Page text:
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20 Years of the ‘War on Terror,’ 20 Days of Education

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Graphic showing images of people protesting U.S. wars on the left and an image of George Bush and a Muslim prayer service on the right.

A collection of articles, speeches and interviews covering different facets of the “War on Terror.”

It has been 20 years since the launch of the so-called “Global War on Terror” by George W. Bush on September 16th, 2001. One of the primary characteristics of this truly global war waged by the U.S. is how invisible it has been made to those who are not targeted by it– by design of the warmakers, and with cooperation from the media.

As Catalyst Project considered how to reflect on the impacts of 9/11 and the “Global War on Terror,” there wasn’t a singular story we could tell to capture the past 20 years of attacks and resistance.

Our series: “20 Years of the ‘Global War on Terror,’ 20 Days of Education and Resources” is a collection of snapshots (articles, speeches, interviews) highlighting many of the impacts. The series provides resources that offer analytical framing and historical perspective. We offer these resources to support new generations of organizers to get grounded in the legacies of fighting U.S. imperialism and the lessons learned along the way.

This page will be updated each day with the new resources:

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Day 6: The global anti-war movement

As long as the U.S. empire has waged wars, people have resisted them from both inside and outside the empire. The global mobilization to prevent the invasion of Iraq was a high tide of resistance. On February 15th, 2003 an estimated 12-14 million people took part in protests on every continent. in the largest day of protest in history. On the day after the Bush administration launched the massive Shock and Awe bombing campaign on Iraq, protesters in cities across the U.S. attempted to stop business as usual and raise the social cost of waging war. In San Francisco alone more than 2,500 people were arrested over several days of action that shut down the city’s financial center.

The scale of the antiwar movement was incredible, and it wrestled with many issues internally. Two of the key ones were its shortcomings around antiracism and anti-imperialism. We must reckon with the fact that the movement was unable to prevent the invasion of Iraq, as we also remember the incredible resistance to U.S. war-making and lift up some of the organizations that continue to organize powerfully against US war and imperialism: DissentersArab Resource and Organizing CenterPalestinian Youth MovementAbout Face: Veterans Against the WarWar Resisters League.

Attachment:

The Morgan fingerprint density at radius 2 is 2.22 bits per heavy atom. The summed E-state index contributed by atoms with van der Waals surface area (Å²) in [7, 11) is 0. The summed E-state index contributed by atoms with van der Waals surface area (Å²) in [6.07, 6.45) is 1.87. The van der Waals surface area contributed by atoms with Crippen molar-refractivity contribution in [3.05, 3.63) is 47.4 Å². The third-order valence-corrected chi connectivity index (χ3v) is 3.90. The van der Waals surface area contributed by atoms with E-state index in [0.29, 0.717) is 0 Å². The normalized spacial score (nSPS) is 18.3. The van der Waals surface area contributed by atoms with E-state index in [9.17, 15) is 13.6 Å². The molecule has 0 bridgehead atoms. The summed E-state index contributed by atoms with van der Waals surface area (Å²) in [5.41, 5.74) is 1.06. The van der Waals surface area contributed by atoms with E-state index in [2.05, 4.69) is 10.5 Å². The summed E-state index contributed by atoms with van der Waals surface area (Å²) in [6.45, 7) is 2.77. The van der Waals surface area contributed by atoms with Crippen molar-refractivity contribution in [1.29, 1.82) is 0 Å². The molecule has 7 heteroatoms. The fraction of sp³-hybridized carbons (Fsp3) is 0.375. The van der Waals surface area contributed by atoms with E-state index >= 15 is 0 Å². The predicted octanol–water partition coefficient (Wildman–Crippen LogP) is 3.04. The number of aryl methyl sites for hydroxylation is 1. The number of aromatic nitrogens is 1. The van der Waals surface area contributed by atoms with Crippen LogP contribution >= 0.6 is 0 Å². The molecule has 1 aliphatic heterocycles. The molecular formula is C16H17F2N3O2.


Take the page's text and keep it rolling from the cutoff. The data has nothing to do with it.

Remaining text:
Today’s resources:

Day 7: Hybrid War

One of the essential elements of the War on Terror is the use of hybrid warfare. This type of warfare blends conventional warfare (boots on the ground, drones) with other methods, such as sanctions, deceptive news, diplomatic power, electoral intervention, and the use of the economic power of institutions such as the International Monetary Fund and the World Bank. These methods allow the U.S. to remain in the background, masking its interventionism as it pursues its goal of regime change in countries opposed to U.S. policies. Far from being a “softer” form of warfare, tactics like sanctions are incredibly violent, causing massive suffering of civilians and costing millions of lives.

What do you think would be different if the majority of people in the U.S. understood more about these wars and their effects at home and abroad?

Primary Resource: Vijay Prashad, “Hybrid Wars and US Imperialism”

Additional Resources:

Organizations: The Black Alliance for PeaceTricontinental: Institute for Social ResearchWomen Against Sanctions, War and Militarization of Middle East

Outline of 20 Years of the “Global War on Terror” / 20 Days of Education and Resources

Here is the list of topics for each day of this educational series:

  1. 9/11/2001
  2. “Special Registration” and Islamophobia
  3. Background of US in the Region
  4. Afghanistan
  5. Iraq
  6. The Global Antiwar Movement
  7. Hybrid Warfare
  8. Palestine
  9. Environmental Impacts
  10. Architects and Enablers
  11. War Profiteers
  12. Counter Recruitment and GI Resistance
  13. Normalization of Torture
  14. Surveillance State
  15. Immigration
  16. War on Terror and Rise of the Far Right
  17. “Countering Violent Extremism” and Shifts in Policing
  18. Imperialist “Feminism” and Homonationalism
  19. Women of Color Leadership – Here and Abroad
  20. Ending the “Global War on Terror”
  21. Towards Demilitarization


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